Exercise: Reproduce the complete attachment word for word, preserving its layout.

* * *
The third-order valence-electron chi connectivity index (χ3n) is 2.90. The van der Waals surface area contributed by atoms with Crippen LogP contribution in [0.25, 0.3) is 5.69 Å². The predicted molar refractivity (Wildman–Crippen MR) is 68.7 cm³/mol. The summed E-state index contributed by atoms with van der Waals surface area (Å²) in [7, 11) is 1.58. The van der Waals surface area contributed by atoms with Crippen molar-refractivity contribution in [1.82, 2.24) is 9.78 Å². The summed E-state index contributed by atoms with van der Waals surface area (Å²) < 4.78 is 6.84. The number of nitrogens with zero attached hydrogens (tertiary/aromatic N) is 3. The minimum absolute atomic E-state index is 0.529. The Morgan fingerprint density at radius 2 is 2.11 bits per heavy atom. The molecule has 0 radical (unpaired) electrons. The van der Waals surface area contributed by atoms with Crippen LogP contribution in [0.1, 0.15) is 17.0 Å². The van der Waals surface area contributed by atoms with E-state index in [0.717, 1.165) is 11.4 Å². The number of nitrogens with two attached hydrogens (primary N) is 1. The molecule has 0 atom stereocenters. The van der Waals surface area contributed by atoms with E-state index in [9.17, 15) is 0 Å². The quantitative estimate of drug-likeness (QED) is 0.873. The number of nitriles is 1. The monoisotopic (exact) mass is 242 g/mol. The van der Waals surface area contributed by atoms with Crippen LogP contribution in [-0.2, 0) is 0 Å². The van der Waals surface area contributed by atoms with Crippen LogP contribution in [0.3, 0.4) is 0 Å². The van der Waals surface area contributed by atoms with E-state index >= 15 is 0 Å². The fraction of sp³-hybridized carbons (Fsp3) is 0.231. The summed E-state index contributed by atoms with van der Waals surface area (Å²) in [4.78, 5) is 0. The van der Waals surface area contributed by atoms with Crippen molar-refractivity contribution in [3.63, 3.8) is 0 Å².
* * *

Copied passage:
The third-order valence-electron chi connectivity index (χ3n) is 2.90. The van der Waals surface area contributed by atoms with Crippen LogP contribution in [0.25, 0.3) is 5.69 Å². The predicted molar refractivity (Wildman–Crippen MR) is 68.7 cm³/mol. The summed E-state index contributed by atoms with van der Waals surface area (Å²) in [7, 11) is 1.58. The van der Waals surface area contributed by atoms with Crippen molar-refractivity contribution in [1.82, 2.24) is 9.78 Å². The summed E-state index contributed by atoms with van der Waals surface area (Å²) < 4.78 is 6.84. The number of nitrogens with zero attached hydrogens (tertiary/aromatic N) is 3. The minimum absolute atomic E-state index is 0.529. The Morgan fingerprint density at radius 2 is 2.11 bits per heavy atom. The molecule has 0 radical (unpaired) electrons. The van der Waals surface area contributed by atoms with Crippen LogP contribution in [0.1, 0.15) is 17.0 Å². The van der Waals surface area contributed by atoms with E-state index in [0.717, 1.165) is 11.4 Å². The number of nitrogens with two attached hydrogens (primary N) is 1. The molecule has 0 atom stereocenters. The van der Waals surface area contributed by atoms with E-state index in [9.17, 15) is 0 Å². The quantitative estimate of drug-likeness (QED) is 0.873. The number of nitriles is 1. The monoisotopic (exact) mass is 242 g/mol. The van der Waals surface area contributed by atoms with Crippen LogP contribution in [-0.2, 0) is 0 Å². The van der Waals surface area contributed by atoms with Crippen LogP contribution in [0.3, 0.4) is 0 Å². The van der Waals surface area contributed by atoms with E-state index >= 15 is 0 Å². The fraction of sp³-hybridized carbons (Fsp3) is 0.231. The summed E-state index contributed by atoms with van der Waals surface area (Å²) in [4.78, 5) is 0. The van der Waals surface area contributed by atoms with Crippen molar-refractivity contribution in [3.63, 3.8) is 0 Å².